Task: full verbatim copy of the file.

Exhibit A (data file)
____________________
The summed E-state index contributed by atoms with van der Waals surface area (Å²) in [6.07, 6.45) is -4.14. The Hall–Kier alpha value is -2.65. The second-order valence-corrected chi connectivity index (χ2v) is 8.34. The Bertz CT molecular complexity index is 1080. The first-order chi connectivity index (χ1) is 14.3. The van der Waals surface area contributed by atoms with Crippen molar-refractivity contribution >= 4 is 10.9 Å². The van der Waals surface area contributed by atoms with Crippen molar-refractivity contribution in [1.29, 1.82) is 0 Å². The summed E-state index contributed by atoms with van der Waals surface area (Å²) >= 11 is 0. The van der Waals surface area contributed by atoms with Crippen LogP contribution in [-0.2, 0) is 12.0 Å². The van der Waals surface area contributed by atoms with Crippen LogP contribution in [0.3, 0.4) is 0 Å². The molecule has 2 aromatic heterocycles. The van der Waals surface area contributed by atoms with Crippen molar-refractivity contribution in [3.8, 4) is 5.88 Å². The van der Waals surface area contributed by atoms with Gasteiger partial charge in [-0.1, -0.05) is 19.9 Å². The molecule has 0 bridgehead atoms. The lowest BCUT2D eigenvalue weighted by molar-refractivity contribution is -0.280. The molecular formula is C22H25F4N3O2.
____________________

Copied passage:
The summed E-state index contributed by atoms with van der Waals surface area (Å²) in [6.07, 6.45) is -4.14. The Hall–Kier alpha value is -2.65. The second-order valence-corrected chi connectivity index (χ2v) is 8.34. The Bertz CT molecular complexity index is 1080. The first-order chi connectivity index (χ1) is 14.3. The van der Waals surface area contributed by atoms with Crippen molar-refractivity contribution >= 4 is 10.9 Å². The van der Waals surface area contributed by atoms with Crippen molar-refractivity contribution in [1.29, 1.82) is 0 Å². The summed E-state index contributed by atoms with van der Waals surface area (Å²) >= 11 is 0. The van der Waals surface area contributed by atoms with Crippen LogP contribution in [-0.2, 0) is 12.0 Å². The van der Waals surface area contributed by atoms with Crippen LogP contribution in [0.3, 0.4) is 0 Å². The molecule has 2 aromatic heterocycles. The van der Waals surface area contributed by atoms with Crippen molar-refractivity contribution in [3.8, 4) is 5.88 Å². The van der Waals surface area contributed by atoms with Gasteiger partial charge in [-0.1, -0.05) is 19.9 Å². The molecule has 0 bridgehead atoms. The lowest BCUT2D eigenvalue weighted by molar-refractivity contribution is -0.280. The molecular formula is C22H25F4N3O2.